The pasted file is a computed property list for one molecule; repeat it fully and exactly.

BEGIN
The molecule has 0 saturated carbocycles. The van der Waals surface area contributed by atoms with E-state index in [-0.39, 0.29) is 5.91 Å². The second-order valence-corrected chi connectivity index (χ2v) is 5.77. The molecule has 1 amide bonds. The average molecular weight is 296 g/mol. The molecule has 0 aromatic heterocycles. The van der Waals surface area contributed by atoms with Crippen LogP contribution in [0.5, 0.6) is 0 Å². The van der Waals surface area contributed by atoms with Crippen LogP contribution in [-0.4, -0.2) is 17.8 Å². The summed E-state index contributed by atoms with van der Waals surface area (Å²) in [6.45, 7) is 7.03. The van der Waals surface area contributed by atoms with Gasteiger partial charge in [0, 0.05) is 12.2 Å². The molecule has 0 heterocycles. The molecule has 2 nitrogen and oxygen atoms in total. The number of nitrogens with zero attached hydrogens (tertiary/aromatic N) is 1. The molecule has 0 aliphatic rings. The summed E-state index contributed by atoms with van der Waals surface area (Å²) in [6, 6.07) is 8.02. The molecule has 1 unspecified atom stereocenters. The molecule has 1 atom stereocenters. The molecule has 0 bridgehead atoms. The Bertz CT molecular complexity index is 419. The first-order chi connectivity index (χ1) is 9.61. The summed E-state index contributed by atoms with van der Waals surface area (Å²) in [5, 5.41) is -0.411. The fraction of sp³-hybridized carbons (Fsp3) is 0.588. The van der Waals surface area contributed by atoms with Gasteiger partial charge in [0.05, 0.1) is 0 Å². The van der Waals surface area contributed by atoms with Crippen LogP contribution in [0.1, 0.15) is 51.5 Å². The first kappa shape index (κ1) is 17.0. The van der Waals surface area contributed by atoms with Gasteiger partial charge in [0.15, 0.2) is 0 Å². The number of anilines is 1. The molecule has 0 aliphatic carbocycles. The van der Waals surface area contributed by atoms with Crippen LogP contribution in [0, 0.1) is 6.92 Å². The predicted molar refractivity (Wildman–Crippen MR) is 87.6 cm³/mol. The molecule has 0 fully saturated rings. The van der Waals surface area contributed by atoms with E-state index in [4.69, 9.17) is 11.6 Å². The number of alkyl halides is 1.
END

The molecule has 0 saturated carbocycles. The van der Waals surface area contributed by atoms with E-state index in [-0.39, 0.29) is 5.91 Å². The second-order valence-corrected chi connectivity index (χ2v) is 5.77. The molecule has 1 amide bonds. The average molecular weight is 296 g/mol. The molecule has 0 aromatic heterocycles. The van der Waals surface area contributed by atoms with Crippen LogP contribution in [0.5, 0.6) is 0 Å². The van der Waals surface area contributed by atoms with Crippen LogP contribution in [-0.4, -0.2) is 17.8 Å². The summed E-state index contributed by atoms with van der Waals surface area (Å²) in [6.45, 7) is 7.03. The van der Waals surface area contributed by atoms with Gasteiger partial charge in [0, 0.05) is 12.2 Å². The molecule has 0 heterocycles. The molecule has 2 nitrogen and oxygen atoms in total. The number of nitrogens with zero attached hydrogens (tertiary/aromatic N) is 1. The molecule has 0 aliphatic rings. The summed E-state index contributed by atoms with van der Waals surface area (Å²) in [6, 6.07) is 8.02. The molecule has 1 unspecified atom stereocenters. The molecule has 1 atom stereocenters. The molecule has 0 bridgehead atoms. The Bertz CT molecular complexity index is 419. The first-order chi connectivity index (χ1) is 9.61. The summed E-state index contributed by atoms with van der Waals surface area (Å²) in [5, 5.41) is -0.411. The fraction of sp³-hybridized carbons (Fsp3) is 0.588. The van der Waals surface area contributed by atoms with Gasteiger partial charge in [0.05, 0.1) is 0 Å². The van der Waals surface area contributed by atoms with Crippen LogP contribution in [0.1, 0.15) is 51.5 Å². The first kappa shape index (κ1) is 17.0. The van der Waals surface area contributed by atoms with Gasteiger partial charge in [0.15, 0.2) is 0 Å². The number of anilines is 1. The molecule has 0 aliphatic carbocycles. The van der Waals surface area contributed by atoms with Crippen LogP contribution in [0, 0.1) is 6.92 Å². The predicted molar refractivity (Wildman–Crippen MR) is 87.6 cm³/mol. The molecule has 0 fully saturated rings. The van der Waals surface area contributed by atoms with E-state index in [4.69, 9.17) is 11.6 Å². The number of alkyl halides is 1.